= -2 + 4/3 - 4/5 + 4/7 - ...... ( Terms with even denominator cancels out while the one's with odd ones chances sign etc..)

= 2 - 4 (1 - 1/3 + 1/5 - 1/7 ...)

which is nothing but (2 - π ) , if you use the Madhava series in the previous post! :)

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Re: BR Maths Corner-1

Postby Amber G. » 20 May 2020 05:43

Just got the Children's book "The Boy who dreamed of Infinity" (about Ramanujan) written by daughter of the G. Andrews (who found the "lost" notebooks of Ramanujan) - Read it before giving it to the children .,Liked it.

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Re: BR Maths Corner-1

Postby Amber G. » 31 May 2020 04:14

Just for fun:
Two problems, if you like to find any elegant methods to solve, or to challenge others:

Image

Somewhat harder: For number theorists (or computer programmers)
Sum of the first 'y' natural numbers = Sum of the squares of the first 'x' natural numbers.
Are there any solutions (in positive integers) other than x=y=1?
If so how many?
Image

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Re: BR Maths Corner-1

Postby vsunder » 08 Jun 2020 07:36

Here is a small article I wrote on Mathematics, Indian music and Poetry and partitions for my personal amusement. I gave proofs of all statements.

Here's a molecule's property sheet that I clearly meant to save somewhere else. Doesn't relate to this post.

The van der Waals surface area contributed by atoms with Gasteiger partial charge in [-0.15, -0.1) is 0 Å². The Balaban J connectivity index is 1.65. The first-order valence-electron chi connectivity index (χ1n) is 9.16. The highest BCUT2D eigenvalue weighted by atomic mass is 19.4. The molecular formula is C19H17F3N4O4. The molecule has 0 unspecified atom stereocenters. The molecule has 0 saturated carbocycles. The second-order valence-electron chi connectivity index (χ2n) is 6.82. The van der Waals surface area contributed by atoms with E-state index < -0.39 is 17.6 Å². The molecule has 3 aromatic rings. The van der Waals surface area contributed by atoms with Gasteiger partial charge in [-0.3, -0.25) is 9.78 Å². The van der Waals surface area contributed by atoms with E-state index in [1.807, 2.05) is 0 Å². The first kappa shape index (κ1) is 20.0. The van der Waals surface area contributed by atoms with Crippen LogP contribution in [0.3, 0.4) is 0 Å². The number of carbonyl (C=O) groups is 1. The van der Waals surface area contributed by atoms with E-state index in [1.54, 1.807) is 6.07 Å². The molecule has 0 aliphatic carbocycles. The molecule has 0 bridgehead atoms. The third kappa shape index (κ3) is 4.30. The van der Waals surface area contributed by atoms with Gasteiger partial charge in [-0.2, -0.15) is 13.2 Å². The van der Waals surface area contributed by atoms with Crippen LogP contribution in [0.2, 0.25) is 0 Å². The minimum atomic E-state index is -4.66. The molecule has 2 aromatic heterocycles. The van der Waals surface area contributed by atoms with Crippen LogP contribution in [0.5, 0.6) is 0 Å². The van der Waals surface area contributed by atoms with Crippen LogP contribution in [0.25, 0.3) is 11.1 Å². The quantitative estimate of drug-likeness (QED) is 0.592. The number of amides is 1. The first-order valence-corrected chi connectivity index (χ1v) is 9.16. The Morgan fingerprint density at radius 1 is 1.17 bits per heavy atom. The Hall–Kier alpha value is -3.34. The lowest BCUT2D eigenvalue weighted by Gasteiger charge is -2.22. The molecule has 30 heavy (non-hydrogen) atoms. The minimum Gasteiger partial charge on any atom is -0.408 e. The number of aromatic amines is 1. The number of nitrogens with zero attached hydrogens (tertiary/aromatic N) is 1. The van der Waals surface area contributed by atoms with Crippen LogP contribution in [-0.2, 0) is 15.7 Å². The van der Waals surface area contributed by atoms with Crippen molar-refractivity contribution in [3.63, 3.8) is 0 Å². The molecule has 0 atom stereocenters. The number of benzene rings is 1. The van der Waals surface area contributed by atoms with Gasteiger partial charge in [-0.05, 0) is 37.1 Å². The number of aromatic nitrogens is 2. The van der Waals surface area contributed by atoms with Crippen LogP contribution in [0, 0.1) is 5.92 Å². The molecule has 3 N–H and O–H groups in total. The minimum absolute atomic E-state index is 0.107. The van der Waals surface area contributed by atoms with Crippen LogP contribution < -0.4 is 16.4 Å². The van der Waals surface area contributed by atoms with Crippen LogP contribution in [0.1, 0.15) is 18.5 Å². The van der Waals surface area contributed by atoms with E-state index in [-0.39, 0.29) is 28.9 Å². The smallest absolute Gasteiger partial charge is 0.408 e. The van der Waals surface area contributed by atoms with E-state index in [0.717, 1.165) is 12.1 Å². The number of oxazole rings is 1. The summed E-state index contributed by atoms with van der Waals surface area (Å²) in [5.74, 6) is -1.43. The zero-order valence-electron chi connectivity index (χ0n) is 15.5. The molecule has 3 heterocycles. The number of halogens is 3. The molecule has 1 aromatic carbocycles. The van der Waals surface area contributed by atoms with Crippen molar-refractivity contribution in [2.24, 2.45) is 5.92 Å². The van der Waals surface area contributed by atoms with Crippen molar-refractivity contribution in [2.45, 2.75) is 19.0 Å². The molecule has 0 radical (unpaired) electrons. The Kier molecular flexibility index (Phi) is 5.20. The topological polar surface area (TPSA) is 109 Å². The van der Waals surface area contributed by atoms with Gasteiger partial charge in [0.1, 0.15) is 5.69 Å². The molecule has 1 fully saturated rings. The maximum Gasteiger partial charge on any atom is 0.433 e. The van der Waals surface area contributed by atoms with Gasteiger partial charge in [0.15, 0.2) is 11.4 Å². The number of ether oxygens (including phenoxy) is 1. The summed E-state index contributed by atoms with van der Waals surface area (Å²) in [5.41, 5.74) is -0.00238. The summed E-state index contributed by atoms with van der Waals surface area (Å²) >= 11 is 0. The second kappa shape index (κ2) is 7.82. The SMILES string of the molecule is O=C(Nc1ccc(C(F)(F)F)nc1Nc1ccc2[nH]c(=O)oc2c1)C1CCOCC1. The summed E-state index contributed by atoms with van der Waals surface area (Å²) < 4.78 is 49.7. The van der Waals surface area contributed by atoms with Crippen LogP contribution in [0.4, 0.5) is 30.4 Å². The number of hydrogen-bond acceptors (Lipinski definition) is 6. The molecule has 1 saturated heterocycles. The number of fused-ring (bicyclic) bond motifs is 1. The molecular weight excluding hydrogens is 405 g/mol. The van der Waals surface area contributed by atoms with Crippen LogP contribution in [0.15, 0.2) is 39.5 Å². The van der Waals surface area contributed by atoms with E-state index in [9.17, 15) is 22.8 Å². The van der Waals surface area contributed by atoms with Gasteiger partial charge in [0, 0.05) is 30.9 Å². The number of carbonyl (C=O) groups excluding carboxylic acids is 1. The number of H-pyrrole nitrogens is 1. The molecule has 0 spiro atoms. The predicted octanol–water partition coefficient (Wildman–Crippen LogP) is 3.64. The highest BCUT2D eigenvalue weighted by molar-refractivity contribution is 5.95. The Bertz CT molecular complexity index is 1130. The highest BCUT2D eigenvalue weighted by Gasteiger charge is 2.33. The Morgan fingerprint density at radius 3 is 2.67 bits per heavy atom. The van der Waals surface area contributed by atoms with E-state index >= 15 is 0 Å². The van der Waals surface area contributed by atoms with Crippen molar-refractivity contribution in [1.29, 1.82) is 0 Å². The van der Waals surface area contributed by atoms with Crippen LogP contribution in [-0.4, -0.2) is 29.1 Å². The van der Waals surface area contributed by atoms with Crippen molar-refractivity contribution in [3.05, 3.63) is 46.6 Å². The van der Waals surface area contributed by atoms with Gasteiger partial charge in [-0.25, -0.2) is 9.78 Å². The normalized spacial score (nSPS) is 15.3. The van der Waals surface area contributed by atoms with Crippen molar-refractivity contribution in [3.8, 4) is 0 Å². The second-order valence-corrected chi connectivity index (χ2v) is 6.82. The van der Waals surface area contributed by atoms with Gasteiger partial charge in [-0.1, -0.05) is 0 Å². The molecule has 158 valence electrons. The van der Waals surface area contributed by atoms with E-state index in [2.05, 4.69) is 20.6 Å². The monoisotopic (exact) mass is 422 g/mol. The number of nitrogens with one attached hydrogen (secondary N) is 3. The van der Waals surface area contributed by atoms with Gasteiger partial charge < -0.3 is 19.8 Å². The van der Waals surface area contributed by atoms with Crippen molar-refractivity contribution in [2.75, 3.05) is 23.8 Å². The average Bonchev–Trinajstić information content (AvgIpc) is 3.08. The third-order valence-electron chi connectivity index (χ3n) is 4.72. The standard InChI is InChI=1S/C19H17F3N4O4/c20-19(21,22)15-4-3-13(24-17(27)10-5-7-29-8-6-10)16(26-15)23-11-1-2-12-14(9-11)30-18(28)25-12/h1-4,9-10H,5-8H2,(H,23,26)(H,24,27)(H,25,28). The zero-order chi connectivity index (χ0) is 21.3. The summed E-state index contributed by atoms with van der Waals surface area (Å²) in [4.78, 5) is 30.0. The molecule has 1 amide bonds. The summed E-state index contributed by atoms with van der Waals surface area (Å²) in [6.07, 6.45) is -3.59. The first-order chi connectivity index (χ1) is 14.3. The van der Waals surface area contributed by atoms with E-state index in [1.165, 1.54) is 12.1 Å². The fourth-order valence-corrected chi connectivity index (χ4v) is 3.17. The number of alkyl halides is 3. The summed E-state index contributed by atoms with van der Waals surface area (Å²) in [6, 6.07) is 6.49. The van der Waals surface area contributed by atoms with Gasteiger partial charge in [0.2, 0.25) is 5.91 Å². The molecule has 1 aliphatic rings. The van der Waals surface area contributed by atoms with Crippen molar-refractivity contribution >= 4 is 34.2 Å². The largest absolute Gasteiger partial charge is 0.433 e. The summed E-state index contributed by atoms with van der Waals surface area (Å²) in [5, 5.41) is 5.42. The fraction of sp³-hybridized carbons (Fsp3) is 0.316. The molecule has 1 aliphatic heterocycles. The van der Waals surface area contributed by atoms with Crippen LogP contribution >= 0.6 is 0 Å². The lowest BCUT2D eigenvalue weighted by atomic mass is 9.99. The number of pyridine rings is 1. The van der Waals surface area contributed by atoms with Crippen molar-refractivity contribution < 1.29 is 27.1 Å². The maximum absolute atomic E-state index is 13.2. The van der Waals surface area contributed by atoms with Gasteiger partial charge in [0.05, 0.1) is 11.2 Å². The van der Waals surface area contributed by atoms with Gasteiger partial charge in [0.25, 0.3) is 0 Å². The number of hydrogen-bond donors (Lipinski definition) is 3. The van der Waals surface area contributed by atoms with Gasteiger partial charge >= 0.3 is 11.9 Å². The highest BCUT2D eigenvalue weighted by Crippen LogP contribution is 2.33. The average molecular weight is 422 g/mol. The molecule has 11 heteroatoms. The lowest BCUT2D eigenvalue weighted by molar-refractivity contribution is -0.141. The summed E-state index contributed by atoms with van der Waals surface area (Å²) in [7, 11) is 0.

https://sites.math.rutgers.edu/~chanillo/music.pdf


%%%%%%%
The original notes on Number Theory has experienced a tremendous change. Some of the highlights in this now final version:

1. A proof of a special case of Jacobi's theorem by just High scholl method and a short proof. The original proof of Jacobi uses deep identities for theta functions. It would be spectacular to prove the full Jacobi theorem using the simple high school method of the notes.

2. A proof of the famous Dirichlet theorem on averages of divisors. I even take it further and prove Voronoi's theorem that is taking to almost the state of the art and now you are in conjecture territory. To improve Voronoi is I think very hard and needs a new idea. But you can see where the difficulty is. Uses Fourier series.

3. A proof of the Rabinovitch theorem of prime spitting polynomials. This is deceptive, the proof looks short less than 2 pages, but employs some machinery in algebraic Number theory.

4. A simple proof of Gauss's reduction theorem, elementary.

There is very little original research here except I have taken pains to present the material in a clear fashion keeping in mind future developments.

https://sites.math.rutgers.edu/~chanill ... number.pdf

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Re: BR Maths Corner-1

Postby Vayutuvan » 09 Jun 2020 05:10

@vsunder ji, thanks once more. I downloaded and updated the previous version.